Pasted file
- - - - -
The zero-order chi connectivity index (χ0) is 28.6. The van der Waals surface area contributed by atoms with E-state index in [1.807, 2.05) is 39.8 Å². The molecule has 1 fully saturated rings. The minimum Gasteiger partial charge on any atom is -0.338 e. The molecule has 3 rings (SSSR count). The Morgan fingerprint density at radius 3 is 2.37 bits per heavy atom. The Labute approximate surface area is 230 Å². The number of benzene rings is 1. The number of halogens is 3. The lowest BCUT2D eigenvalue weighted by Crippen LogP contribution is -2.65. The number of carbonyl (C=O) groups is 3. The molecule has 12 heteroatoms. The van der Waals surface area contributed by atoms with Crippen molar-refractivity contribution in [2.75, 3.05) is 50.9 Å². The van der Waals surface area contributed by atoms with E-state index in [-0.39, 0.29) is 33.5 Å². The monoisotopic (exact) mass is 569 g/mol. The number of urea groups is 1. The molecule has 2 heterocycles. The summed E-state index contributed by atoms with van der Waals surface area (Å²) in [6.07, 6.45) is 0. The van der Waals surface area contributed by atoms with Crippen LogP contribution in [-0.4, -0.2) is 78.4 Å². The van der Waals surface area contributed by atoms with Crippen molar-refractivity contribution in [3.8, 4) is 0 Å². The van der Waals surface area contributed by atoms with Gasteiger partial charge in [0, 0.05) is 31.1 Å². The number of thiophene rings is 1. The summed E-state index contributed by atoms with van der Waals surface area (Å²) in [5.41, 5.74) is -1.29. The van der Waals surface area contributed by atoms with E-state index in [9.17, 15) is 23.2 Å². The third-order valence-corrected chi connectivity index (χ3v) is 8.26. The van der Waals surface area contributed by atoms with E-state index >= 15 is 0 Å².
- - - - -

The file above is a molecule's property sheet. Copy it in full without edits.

The zero-order chi connectivity index (χ0) is 28.6. The van der Waals surface area contributed by atoms with E-state index in [1.807, 2.05) is 39.8 Å². The molecule has 1 fully saturated rings. The minimum Gasteiger partial charge on any atom is -0.338 e. The molecule has 3 rings (SSSR count). The Morgan fingerprint density at radius 3 is 2.37 bits per heavy atom. The Labute approximate surface area is 230 Å². The number of benzene rings is 1. The number of halogens is 3. The lowest BCUT2D eigenvalue weighted by Crippen LogP contribution is -2.65. The number of carbonyl (C=O) groups is 3. The molecule has 12 heteroatoms. The van der Waals surface area contributed by atoms with Crippen molar-refractivity contribution in [2.75, 3.05) is 50.9 Å². The van der Waals surface area contributed by atoms with E-state index in [-0.39, 0.29) is 33.5 Å². The monoisotopic (exact) mass is 569 g/mol. The number of urea groups is 1. The molecule has 2 heterocycles. The summed E-state index contributed by atoms with van der Waals surface area (Å²) in [6.07, 6.45) is 0. The van der Waals surface area contributed by atoms with Crippen LogP contribution in [-0.4, -0.2) is 78.4 Å². The van der Waals surface area contributed by atoms with Crippen molar-refractivity contribution in [3.8, 4) is 0 Å². The van der Waals surface area contributed by atoms with Gasteiger partial charge in [0, 0.05) is 31.1 Å². The number of thiophene rings is 1. The summed E-state index contributed by atoms with van der Waals surface area (Å²) in [5.41, 5.74) is -1.29. The van der Waals surface area contributed by atoms with E-state index in [9.17, 15) is 23.2 Å². The third-order valence-corrected chi connectivity index (χ3v) is 8.26. The van der Waals surface area contributed by atoms with E-state index >= 15 is 0 Å².